DIY Ceramic Vase from Air Dry Clay

Have you ever looked at an empty glass bottle and been reluctant to throw it in the recycling bin.  They can be such beautiful shapes that show time and effort has been made in their production.  I recently bought a mini bottle of red wine for a recipe i was making and had this exact thought.  It sat on my worktop for a week or two whilst I had a think about what I would re-purpose it into.  And then, bingo!  I had been looking for some ceramic decorative vases/pots/containers recently for a little display and wondered whether I could create a single-stem vase with this beautiful little bottle.

Air Dry Clay Vase 2

 I had some DAS air dry clay in the cupboard that I had purchased for another project I am working on, and decided I would try and ‘wrap’ the glass bottle in the clay to follow the shape but make it appear to be made from ceramic.  I had no idea whether this would work, or whether the clay would simply drop off!

 Air Dry Clay Vase 7

Step 1.

I rolled out the clay to around 1mm-2mm thick, and simply started applying the clay to the bottle.  I did this in 4 pieces in total as I wasn’t requiring a completely smooth finish – I was hoping for some texture and movement.  There is no reason why you couldn’t do it in one piece though for a more uniform finish.  I smoothed the separate pieces of clay with a little with a drop of water on my finger, I did this to hide the join lines and also to make sure the clay was molded into one piece around the bottle. You could of course, add texture to the clay by running a fork around it to create indents, or even apply a slightly thicker layer of clay and leave finger marks for a really handmade feel.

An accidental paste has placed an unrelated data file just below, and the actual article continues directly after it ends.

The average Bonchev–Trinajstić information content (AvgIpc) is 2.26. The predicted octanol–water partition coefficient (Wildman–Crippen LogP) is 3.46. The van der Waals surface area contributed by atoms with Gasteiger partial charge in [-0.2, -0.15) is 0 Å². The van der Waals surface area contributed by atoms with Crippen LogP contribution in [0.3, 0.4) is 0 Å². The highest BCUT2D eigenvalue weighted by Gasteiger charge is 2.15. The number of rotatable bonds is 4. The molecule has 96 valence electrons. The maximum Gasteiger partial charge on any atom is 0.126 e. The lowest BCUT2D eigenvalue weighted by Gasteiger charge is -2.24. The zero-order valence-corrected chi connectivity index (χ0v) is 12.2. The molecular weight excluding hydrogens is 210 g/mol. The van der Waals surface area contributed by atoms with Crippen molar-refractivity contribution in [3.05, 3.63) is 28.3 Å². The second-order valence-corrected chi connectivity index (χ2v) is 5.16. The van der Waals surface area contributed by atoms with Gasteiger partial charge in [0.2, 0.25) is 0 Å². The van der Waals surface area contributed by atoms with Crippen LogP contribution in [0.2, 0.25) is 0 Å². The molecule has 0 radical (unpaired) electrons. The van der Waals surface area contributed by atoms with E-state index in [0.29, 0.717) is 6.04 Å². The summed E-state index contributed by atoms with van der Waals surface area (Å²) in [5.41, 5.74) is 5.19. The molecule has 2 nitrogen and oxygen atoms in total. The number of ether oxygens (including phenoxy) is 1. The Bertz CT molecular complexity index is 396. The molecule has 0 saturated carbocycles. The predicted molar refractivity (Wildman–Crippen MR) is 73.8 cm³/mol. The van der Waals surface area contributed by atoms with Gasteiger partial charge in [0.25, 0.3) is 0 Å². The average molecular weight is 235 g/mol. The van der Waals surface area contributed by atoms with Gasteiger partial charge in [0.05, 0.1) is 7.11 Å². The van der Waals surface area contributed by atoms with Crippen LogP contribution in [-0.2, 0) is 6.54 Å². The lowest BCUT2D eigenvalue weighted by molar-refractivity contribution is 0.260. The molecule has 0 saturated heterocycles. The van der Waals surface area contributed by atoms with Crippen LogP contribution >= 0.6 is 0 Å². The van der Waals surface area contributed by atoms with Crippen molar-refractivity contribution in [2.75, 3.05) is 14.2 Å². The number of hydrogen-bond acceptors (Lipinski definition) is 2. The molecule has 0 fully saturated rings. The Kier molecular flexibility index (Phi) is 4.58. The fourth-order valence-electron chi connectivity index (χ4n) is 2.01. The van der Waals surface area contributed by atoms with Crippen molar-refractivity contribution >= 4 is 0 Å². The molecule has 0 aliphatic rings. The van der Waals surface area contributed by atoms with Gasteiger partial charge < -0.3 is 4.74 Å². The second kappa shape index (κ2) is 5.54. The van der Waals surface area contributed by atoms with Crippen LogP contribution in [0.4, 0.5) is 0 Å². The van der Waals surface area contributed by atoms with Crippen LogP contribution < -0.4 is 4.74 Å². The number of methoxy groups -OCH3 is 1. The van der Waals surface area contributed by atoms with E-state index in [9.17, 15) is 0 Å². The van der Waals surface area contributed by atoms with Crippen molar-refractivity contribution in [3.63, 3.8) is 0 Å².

Air Dry Clay Vase 8

Step 2.

To make new vase look more vase-like than wine-bottle, i needed to work on the top part.  I didn’t want to be able to see any of the glass bottle to reveal its original identity, so I wanted to build up the top of the bottle to disguise it.  I did this by rolling out some thin sausage-shapes to build up the top.  Smooth once again with a little water to ensure the clay is securely fixed.

Air Dry Clay Vase 7

Air Dry Clay Vase 4

Air Dry Clay Vase 5

Air Dry Clay Vase 6

Step 3.

Once I was happy with the shape and texture of the clay, I left it to dry for a couple of days.  The packet recommends 24 hours to dry, but I’m assuming that’s not accounting for it being wrapped around a glass bottle!  I wanted to make sure it was really dry!  So after patiently waiting for 72 hours I painted it with white gloss paint to finish the ceramic effect I was hoping for, what do you think………

Air dry clay 1

 

For more interior inspo, DIY tutorials and generally gorgeous things, check us out on here –

Pinterest

Instagram

Leave a Reply

Your email address will not be published. Required fields are marked *